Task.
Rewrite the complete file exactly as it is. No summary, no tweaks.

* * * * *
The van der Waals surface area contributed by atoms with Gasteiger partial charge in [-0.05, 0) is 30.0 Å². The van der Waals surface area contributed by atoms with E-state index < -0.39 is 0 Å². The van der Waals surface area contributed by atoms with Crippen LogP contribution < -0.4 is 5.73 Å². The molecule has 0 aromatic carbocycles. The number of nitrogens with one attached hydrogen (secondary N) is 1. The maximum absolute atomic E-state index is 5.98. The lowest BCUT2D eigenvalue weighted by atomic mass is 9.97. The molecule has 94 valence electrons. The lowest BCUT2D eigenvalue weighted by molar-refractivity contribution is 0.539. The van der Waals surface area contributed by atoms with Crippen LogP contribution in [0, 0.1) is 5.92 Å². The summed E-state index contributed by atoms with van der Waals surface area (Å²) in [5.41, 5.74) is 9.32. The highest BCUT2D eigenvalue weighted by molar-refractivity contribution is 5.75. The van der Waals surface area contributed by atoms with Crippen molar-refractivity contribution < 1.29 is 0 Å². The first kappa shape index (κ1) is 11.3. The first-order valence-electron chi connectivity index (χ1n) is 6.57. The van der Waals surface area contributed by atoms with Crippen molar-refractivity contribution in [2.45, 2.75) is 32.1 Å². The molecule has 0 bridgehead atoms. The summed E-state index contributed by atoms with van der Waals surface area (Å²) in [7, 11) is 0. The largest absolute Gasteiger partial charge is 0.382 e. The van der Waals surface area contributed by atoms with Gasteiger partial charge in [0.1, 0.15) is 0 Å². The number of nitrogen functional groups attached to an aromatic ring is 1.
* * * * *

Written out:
The van der Waals surface area contributed by atoms with Gasteiger partial charge in [-0.05, 0) is 30.0 Å². The van der Waals surface area contributed by atoms with E-state index < -0.39 is 0 Å². The van der Waals surface area contributed by atoms with Crippen LogP contribution < -0.4 is 5.73 Å². The molecule has 0 aromatic carbocycles. The number of nitrogens with one attached hydrogen (secondary N) is 1. The maximum absolute atomic E-state index is 5.98. The lowest BCUT2D eigenvalue weighted by atomic mass is 9.97. The molecule has 94 valence electrons. The lowest BCUT2D eigenvalue weighted by molar-refractivity contribution is 0.539. The van der Waals surface area contributed by atoms with Crippen LogP contribution in [0, 0.1) is 5.92 Å². The summed E-state index contributed by atoms with van der Waals surface area (Å²) in [5.41, 5.74) is 9.32. The highest BCUT2D eigenvalue weighted by molar-refractivity contribution is 5.75. The van der Waals surface area contributed by atoms with Crippen molar-refractivity contribution < 1.29 is 0 Å². The first kappa shape index (κ1) is 11.3. The first-order valence-electron chi connectivity index (χ1n) is 6.57. The van der Waals surface area contributed by atoms with Crippen molar-refractivity contribution in [2.45, 2.75) is 32.1 Å². The molecule has 0 bridgehead atoms. The summed E-state index contributed by atoms with van der Waals surface area (Å²) in [7, 11) is 0. The largest absolute Gasteiger partial charge is 0.382 e. The van der Waals surface area contributed by atoms with Gasteiger partial charge in [0.1, 0.15) is 0 Å². The number of nitrogen functional groups attached to an aromatic ring is 1.